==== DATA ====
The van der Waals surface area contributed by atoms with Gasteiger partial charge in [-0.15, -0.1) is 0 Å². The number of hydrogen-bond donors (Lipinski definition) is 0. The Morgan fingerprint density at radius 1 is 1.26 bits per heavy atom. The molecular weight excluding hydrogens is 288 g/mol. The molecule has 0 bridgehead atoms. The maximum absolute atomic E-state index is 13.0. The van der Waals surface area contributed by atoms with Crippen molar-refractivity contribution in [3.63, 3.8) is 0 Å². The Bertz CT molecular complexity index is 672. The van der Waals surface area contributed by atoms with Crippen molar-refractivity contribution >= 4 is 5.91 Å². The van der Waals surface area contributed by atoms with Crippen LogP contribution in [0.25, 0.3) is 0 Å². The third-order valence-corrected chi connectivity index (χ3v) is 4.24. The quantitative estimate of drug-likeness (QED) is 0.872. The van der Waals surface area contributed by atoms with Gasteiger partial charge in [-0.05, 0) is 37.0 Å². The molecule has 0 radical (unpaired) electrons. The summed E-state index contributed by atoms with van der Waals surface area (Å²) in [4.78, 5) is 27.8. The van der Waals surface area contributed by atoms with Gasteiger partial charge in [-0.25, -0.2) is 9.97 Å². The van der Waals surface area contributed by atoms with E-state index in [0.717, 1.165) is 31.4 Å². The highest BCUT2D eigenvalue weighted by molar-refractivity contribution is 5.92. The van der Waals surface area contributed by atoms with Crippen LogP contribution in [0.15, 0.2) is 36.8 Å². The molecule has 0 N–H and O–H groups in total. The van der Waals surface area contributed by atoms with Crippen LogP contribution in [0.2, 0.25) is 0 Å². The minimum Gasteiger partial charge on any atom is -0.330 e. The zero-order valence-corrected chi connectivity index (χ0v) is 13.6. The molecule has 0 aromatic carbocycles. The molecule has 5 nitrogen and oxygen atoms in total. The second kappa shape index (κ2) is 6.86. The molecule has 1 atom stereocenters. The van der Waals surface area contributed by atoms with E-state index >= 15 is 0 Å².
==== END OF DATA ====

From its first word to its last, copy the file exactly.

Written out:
The van der Waals surface area contributed by atoms with Gasteiger partial charge in [-0.15, -0.1) is 0 Å². The number of hydrogen-bond donors (Lipinski definition) is 0. The Morgan fingerprint density at radius 1 is 1.26 bits per heavy atom. The molecular weight excluding hydrogens is 288 g/mol. The molecule has 0 bridgehead atoms. The maximum absolute atomic E-state index is 13.0. The van der Waals surface area contributed by atoms with Crippen molar-refractivity contribution in [3.63, 3.8) is 0 Å². The Bertz CT molecular complexity index is 672. The van der Waals surface area contributed by atoms with Crippen molar-refractivity contribution >= 4 is 5.91 Å². The van der Waals surface area contributed by atoms with Crippen LogP contribution in [0.25, 0.3) is 0 Å². The third-order valence-corrected chi connectivity index (χ3v) is 4.24. The quantitative estimate of drug-likeness (QED) is 0.872. The van der Waals surface area contributed by atoms with Gasteiger partial charge in [-0.05, 0) is 37.0 Å². The molecule has 0 radical (unpaired) electrons. The summed E-state index contributed by atoms with van der Waals surface area (Å²) in [4.78, 5) is 27.8. The van der Waals surface area contributed by atoms with Gasteiger partial charge in [-0.25, -0.2) is 9.97 Å². The van der Waals surface area contributed by atoms with E-state index in [0.717, 1.165) is 31.4 Å². The highest BCUT2D eigenvalue weighted by molar-refractivity contribution is 5.92. The van der Waals surface area contributed by atoms with Crippen LogP contribution in [0.15, 0.2) is 36.8 Å². The molecule has 0 N–H and O–H groups in total. The van der Waals surface area contributed by atoms with Crippen LogP contribution in [0.2, 0.25) is 0 Å². The minimum Gasteiger partial charge on any atom is -0.330 e. The zero-order valence-corrected chi connectivity index (χ0v) is 13.6. The molecule has 0 aromatic carbocycles. The molecule has 5 nitrogen and oxygen atoms in total. The second kappa shape index (κ2) is 6.86. The molecule has 1 atom stereocenters. The van der Waals surface area contributed by atoms with E-state index >= 15 is 0 Å².